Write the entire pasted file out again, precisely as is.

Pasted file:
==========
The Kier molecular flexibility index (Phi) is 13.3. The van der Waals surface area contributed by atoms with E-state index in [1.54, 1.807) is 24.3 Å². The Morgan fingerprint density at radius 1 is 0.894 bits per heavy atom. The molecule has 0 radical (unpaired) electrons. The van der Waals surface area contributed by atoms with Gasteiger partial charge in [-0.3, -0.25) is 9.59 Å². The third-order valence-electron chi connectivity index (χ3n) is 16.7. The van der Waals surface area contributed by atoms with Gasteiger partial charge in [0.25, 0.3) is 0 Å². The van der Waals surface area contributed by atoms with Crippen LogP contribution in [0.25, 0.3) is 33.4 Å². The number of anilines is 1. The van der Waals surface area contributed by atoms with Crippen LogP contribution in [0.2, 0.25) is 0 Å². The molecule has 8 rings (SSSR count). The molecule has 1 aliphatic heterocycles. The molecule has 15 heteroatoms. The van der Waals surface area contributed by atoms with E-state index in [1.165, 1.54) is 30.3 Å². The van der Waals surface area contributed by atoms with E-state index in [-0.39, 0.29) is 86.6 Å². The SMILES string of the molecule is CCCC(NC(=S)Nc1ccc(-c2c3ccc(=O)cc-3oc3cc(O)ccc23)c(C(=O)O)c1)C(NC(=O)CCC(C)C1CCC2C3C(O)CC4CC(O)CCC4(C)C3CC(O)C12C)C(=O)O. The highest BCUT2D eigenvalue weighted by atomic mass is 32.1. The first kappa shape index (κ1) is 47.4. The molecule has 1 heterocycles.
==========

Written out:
The Kier molecular flexibility index (Phi) is 13.3. The van der Waals surface area contributed by atoms with E-state index in [1.54, 1.807) is 24.3 Å². The Morgan fingerprint density at radius 1 is 0.894 bits per heavy atom. The molecule has 0 radical (unpaired) electrons. The van der Waals surface area contributed by atoms with Gasteiger partial charge in [-0.3, -0.25) is 9.59 Å². The third-order valence-electron chi connectivity index (χ3n) is 16.7. The van der Waals surface area contributed by atoms with Gasteiger partial charge in [0.25, 0.3) is 0 Å². The van der Waals surface area contributed by atoms with Crippen LogP contribution in [0.25, 0.3) is 33.4 Å². The number of anilines is 1. The van der Waals surface area contributed by atoms with Crippen LogP contribution in [0.2, 0.25) is 0 Å². The molecule has 8 rings (SSSR count). The molecule has 1 aliphatic heterocycles. The molecule has 15 heteroatoms. The van der Waals surface area contributed by atoms with E-state index in [1.165, 1.54) is 30.3 Å². The van der Waals surface area contributed by atoms with E-state index in [-0.39, 0.29) is 86.6 Å². The SMILES string of the molecule is CCCC(NC(=S)Nc1ccc(-c2c3ccc(=O)cc-3oc3cc(O)ccc23)c(C(=O)O)c1)C(NC(=O)CCC(C)C1CCC2C3C(O)CC4CC(O)CCC4(C)C3CC(O)C12C)C(=O)O. The highest BCUT2D eigenvalue weighted by atomic mass is 32.1. The first kappa shape index (κ1) is 47.4. The molecule has 1 heterocycles.